State Senator Hiram Monserrate has escaped prison time and has been sentenced to three years' probation by a Queens judge.
Monserrate must also pay a $1000 fine, do 250 hours of community service and attend 52 weeks worth of a batterer's prevention program.
The legislator had faced a maximum of a year behind bars for his misdemeanor third-degree reckless assault conviction for assaulting his girlfriend.
Under state law, a defendant sentenced to more than 60 days in jail (or four months of jail on weekends only) cannot also receive probation and/or counseling.
"I am a flawed person," Monserrate told the court. "I cannot change the past but I can alter the future," said the senator, speaking in a somber, occasionally teary voice.
He added, "what happened is my fault and I take responsibility. I'm so sorry for the harm Karla (Giraldo) has endured and suffered. I love her very much."
Judge William Erlbaum told him to "curb your anger."
But before pronouncing the sentence that does not include jail time, Judge Erlbaum declared: "He doesn't get a break. He doesn't get a handout. He gets what anybody would get in the same situation. A sentence that includes probation is appropriate. It's appropriate!"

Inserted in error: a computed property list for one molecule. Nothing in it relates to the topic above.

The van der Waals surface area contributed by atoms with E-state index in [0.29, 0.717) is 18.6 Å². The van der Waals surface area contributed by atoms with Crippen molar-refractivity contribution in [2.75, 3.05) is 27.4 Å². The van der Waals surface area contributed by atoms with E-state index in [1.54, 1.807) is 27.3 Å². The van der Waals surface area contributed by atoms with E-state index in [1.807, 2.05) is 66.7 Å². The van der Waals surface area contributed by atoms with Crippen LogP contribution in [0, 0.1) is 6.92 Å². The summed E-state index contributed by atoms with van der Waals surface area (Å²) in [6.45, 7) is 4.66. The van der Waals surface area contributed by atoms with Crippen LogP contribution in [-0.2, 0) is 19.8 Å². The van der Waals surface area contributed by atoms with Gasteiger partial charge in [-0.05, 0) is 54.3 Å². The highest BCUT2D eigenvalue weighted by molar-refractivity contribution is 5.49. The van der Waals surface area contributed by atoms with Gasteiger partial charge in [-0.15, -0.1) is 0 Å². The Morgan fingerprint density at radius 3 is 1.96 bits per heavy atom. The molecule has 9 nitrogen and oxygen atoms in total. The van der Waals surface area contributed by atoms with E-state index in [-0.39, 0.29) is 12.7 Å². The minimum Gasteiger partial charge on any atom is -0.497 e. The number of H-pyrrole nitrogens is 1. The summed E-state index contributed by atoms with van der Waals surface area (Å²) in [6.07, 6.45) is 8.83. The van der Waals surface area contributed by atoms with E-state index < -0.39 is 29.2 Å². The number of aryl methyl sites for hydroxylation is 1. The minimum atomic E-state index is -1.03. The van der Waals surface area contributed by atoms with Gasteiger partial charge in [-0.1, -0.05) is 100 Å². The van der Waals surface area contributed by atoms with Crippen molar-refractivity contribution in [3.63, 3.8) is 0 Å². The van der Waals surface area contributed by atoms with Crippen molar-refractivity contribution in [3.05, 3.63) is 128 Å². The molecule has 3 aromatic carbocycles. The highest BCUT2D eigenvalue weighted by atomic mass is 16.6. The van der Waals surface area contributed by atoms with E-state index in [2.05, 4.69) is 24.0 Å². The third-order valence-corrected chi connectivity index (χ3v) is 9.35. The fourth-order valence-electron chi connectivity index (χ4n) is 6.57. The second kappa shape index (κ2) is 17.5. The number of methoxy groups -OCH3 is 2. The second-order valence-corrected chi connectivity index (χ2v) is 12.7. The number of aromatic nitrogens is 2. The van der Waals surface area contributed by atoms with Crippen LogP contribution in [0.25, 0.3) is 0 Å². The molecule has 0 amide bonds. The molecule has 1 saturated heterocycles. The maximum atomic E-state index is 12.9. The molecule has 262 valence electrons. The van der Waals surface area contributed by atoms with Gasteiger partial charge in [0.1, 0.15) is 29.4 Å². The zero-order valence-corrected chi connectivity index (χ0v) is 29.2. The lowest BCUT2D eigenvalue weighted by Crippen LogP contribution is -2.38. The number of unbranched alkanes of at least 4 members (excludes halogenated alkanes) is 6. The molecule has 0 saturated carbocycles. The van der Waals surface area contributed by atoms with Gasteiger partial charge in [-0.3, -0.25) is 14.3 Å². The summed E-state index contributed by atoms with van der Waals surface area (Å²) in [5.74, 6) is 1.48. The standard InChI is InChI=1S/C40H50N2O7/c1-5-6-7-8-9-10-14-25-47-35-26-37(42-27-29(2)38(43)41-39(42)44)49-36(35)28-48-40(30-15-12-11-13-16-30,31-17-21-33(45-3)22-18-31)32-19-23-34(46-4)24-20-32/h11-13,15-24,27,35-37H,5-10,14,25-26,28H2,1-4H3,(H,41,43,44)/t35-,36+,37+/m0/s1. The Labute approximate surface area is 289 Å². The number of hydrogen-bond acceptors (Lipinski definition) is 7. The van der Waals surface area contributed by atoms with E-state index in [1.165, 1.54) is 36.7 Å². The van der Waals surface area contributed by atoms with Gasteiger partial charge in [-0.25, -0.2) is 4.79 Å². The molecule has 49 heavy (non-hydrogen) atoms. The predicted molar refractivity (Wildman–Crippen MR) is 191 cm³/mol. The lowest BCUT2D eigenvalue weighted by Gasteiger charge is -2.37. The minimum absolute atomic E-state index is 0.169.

Earlier, Monserrate's girlfriend/victim Karla Giraldo, who was in court for the sentencing, had said "I want to be with him and I want to continue my normal life. We would like to get married."
Despite that, an order of protection was continued in the case.
It is close to a year since Monserrate assaulted Giraldo in his apartment building, then dragged her outside.
He was acquitted of more serious felony assault charges resulting from the initial dispute that prosecutors said was triggered by a jealous rage that left Girardo needing about 40 stitches on her face.
Giraldo testified that the injuries were the result of an accident.
Some lawmakers and women's rights organizations have called for Monserrate's resignation and/or dismissal from the senate. The freshman Democrat could have lost his Senate seat automatically if he'd been convicted of the more serious charge, second-degree felony assault.